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 Classification Scheme for Treatment Guidelines for Blunt Aortic Injury Studied

System based on the presence or absence of an aortic external contour abnormality


November 30, 20111    Contact: Sue Crosson-Knutson    312-334-2311    scknutson@vascularsociety.org

CHICAGO - New research at the University of Washington's (UW) Harborview Medical Center in Seattle reveals a classification scheme for the treatment of blunt aortic injury (BAI). The authors used the radiographic and clinical data of 140 patients with BAI in an effort to provide clear treatment guidelines. The study has been published in the December 2011 issue of the Journal of Vascular Surgery®, the official publication of the Society for Vascular Surgery®.       

Patient data was collected from 1999 to 2008 and studied retrospectively. Patients with a radiographically or operatively confirmed diagnosis of BAI by echocardiogram, computed tomography or angiography were included. 

“Most of the injuries were pseudoaneurysms at the isthmus (70 percent),” said Benjamin W. Starnes, MD, Professor of Surgery and Chief of the vascular surgery division at UW. “Our classification system was based on the presence or absence of an aortic external contour abnormality, defined as an alteration in the symmetric round shape of the aorta.” Injury characteristics were as follows:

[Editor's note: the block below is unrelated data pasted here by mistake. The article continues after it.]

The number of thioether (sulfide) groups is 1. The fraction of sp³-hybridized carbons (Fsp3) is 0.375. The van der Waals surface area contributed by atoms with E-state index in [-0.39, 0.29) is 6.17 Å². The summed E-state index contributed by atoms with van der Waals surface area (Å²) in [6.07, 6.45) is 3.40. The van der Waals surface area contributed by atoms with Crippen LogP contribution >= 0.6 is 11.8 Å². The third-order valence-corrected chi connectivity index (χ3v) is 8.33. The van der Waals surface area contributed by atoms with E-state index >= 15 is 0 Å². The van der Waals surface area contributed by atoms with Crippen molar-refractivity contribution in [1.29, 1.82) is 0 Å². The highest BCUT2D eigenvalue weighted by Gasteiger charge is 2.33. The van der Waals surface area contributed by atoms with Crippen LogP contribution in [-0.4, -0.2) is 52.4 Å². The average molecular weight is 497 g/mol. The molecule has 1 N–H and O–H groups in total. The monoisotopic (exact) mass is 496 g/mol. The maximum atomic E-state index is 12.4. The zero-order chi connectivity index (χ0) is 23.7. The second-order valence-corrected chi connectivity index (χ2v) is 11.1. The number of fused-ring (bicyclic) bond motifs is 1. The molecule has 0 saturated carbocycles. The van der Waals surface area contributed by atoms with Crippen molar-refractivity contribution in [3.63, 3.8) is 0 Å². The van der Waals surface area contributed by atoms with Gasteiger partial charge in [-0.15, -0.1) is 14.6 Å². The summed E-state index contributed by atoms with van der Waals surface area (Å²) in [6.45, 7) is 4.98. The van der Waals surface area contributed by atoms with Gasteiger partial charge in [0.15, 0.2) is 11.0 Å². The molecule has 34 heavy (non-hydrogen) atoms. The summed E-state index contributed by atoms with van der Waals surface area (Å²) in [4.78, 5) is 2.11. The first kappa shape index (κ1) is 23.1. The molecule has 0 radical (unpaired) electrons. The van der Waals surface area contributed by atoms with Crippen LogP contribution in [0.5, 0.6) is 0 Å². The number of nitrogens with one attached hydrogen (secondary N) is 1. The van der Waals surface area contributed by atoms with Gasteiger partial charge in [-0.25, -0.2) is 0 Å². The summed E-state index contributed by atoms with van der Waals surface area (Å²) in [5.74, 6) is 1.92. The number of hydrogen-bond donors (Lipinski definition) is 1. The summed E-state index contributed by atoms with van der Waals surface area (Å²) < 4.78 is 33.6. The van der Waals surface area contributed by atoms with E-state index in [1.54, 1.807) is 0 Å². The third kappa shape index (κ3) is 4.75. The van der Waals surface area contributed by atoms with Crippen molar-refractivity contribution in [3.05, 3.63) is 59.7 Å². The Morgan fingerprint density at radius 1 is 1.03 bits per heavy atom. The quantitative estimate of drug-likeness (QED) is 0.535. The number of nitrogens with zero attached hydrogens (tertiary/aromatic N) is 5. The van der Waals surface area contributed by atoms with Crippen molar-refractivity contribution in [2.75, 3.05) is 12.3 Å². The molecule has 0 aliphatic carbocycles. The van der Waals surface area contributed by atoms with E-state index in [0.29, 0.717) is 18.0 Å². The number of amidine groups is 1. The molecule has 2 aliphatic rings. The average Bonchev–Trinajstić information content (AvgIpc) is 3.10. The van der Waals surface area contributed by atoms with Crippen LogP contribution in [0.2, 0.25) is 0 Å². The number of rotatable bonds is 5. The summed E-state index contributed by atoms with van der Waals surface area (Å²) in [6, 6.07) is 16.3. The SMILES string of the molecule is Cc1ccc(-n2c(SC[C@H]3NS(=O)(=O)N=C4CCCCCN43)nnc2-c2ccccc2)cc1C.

•   an intimal tear (IT) – absence of an aortic external contour abnormality and intimal defect  and/or thrombus of less than 10 mm in length or width (16.4 percent)    

•   a large intimal flap (LIF) – the absence of aortic external contour abnormality and  intimal  defect and/or thrombus of  more than 10 mm in length or width (5.7 percent)   

•   a pseudoaneurysm – the presence of aortic external contour abnormality and contained rupture  (71 percent)       

•   a rupture with the presence of aortic external contour abnormality and free contrast extravasation or hemothorax at thoracotomy (6.4 percent).

Researchers also reported survival rates by classification were IT, 87 percent; LIF, 100 percent; pseudoaneurysm, 76 percent; and rupture, 11 percent (1 patient). Of the IT’s, LIF’s, and pseudoaneurysms treated nonoperatively, none worsened, and 65 percent completely healed. No patient with an IT or LIF died. Most patients with ruptures lost vital signs before presentation or in the emergency department and did not survive. Hypotension before or at hospital presentation and size of the peri-aortic hematoma at the level of the aortic arch predicted the likelihood of death from BAI.

“Our classification scheme showed that no patient with a normal external contour of the aorta died of the BAI and ITs can be managed non-operatively,” said Dr. Starnes. “Patients with ruptures will die, and resources may be prioritized elsewhere. Patients with LIFs do well; most are treated with a stent graft.”